Heaped the brush, and thought it fun
To watch the flames, at evening,
Light the sky.
It took five years of bending toil
To break the grip of age old sage
On eighty, arid acres; to dig canals
To carry water to the thirsting grain
Until it waved upon the gray expanse,
A golden sea of gladness
And of hope.
The crop was ripe for harvesting,
But when the reaper came,
The mother who had borne the strain
Of want, and work, and motherhood
Fell ill and died.
A line of dusty wagons followed to the grave
Where clods of earth and alkali
Fell with hollow thud upon the coffin box.
A prayer was said, a marker placed,
And cactus flowers were planted
On the grave.
Dazed and mute, the swinger of the hoe
Bent his back and carried on.
By force of will, he drove his hands
To tasks untried and new,
And though his grief was masked
His voice grew thick, when little eyes
Turned up to him with welling tears
Lines of care crossed lines of pain,
But still he worked as if he saw
The broken threads of life unite again.
For thirty years he sowed and reaped
And shared the bounty of his land, and heart,
And then one spring he died.
Tense at heart, but tearlessly,
His children bore him to his grave
And laid him by their mother.
They planted iris by the cactus flowers
And went their way.
The dearest ties are cut
And yet they walk, as he had walked,
Unmoved by hurts and ills ... If darkness comes,
The sky is lit with fires of sage
And in the light, a deathless figure stoutly swings
A gleaming, grubbing hoe!
Delbert M. Draper
William Draper (1807 - 1886)
Fanny Draper (1834 - 1907)
Lena Margretta Morley Draper (1861 - 1897)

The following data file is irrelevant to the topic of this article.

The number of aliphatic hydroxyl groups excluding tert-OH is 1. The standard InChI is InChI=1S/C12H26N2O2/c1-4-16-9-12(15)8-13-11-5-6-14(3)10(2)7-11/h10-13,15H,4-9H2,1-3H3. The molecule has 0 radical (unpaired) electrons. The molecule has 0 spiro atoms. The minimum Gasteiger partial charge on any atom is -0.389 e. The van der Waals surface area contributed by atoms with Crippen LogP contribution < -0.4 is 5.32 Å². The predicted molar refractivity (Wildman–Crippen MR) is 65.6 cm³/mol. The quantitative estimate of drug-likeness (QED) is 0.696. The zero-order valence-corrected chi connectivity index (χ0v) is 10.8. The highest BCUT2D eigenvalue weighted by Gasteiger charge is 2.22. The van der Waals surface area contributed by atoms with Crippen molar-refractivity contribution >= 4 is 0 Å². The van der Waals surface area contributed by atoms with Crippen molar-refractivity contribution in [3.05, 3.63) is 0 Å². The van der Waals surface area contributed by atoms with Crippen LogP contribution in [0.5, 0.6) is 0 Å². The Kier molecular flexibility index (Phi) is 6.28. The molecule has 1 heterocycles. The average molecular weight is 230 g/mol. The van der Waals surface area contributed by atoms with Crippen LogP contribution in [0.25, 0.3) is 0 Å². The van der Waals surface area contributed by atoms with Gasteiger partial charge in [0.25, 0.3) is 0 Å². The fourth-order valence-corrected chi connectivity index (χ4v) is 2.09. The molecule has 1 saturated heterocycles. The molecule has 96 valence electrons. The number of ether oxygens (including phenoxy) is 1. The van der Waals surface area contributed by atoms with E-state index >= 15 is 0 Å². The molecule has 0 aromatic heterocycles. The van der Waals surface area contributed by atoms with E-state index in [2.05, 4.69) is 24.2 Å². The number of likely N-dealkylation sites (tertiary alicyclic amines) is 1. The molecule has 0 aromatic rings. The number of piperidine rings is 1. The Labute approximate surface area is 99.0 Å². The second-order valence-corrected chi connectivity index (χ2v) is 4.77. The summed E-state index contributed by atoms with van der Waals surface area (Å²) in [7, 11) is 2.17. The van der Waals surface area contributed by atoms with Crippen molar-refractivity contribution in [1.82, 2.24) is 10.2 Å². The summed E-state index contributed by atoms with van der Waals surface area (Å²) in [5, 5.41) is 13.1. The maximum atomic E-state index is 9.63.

Margaretta Laverna Draper Eliason (1880 - 1962)*
Delbert Morley Draper (1884 - 1965)*
Fanny Abiah Draper (1888 - 1974)*
Henry Hagarty Draper (1826 - 1904)**
Julia Anna Draper Durbin (1828 - 1884)**
Moses Draper (1832 - 1915)**
William "Doc" Lathrop Draper (1836 - 1887)**
Albert Edward Draper (1840 - 1913)**
Parley Pine Draper (1843 - 1924)**
Isaac Grant Draper (1846 - 1922)**
Almon Draper (1846 - 1919)**
Mary Ann Draper Kimball (1849 - 1921)**
Nephi Draper (1849 - 1921)**
Caroline Draper Tripp (1850 - 1926)**
Eliza Jane Draper Smith (1854 - 1946)**
Brigham Manhardt Draper (1855 - 1926)**
George Howarth Draper (1855 - 1933)**
Riley Newton Draper (1857 - 1927)
Artemesia Draper Anderson (1857 - 1940)**
James Draper (1859 - 1927)**
Irene Draper Bradley (1861 - 1951)**
Lois Draper Bruno (1862 - 1934)*
John Draper (1863 - 1865)**
Orin Draper (1864 - 1943)**
Orvilla Draper Shafer (1865 - 1943)**
Mary Ellen Draper Christensen (1866 - 1915)**
Ruth Hannah Draper Armstrong (1867 - 1950)**
Alfred Draper (1869 - 1959)**
Aury Draper (1869 - 1961)**
Launy Olive Draper Anderson (1869 - 1967)**
Ordansa Draper (1871 - 1871)**
Charles Thomas Draper (1872 - 1872)**
Chester Draper (1873 - 1888)**
Myrum Ellinor Draper Lund (1875 - 1965)**
Riley N. Draper
Born May 7, 1857
Died Mar 14, 1927
Note: Headstone marks the graves of wife Lena Margretta Morley and his two eldest sons, Riley Philemon and Riley Philetus.
Moroni City Cemetery
Maintained by: ccdesan
Originally Created by: John Warnke (inactive)
Record added: Apr 02, 2006
Find A Grave Memorial# 13823714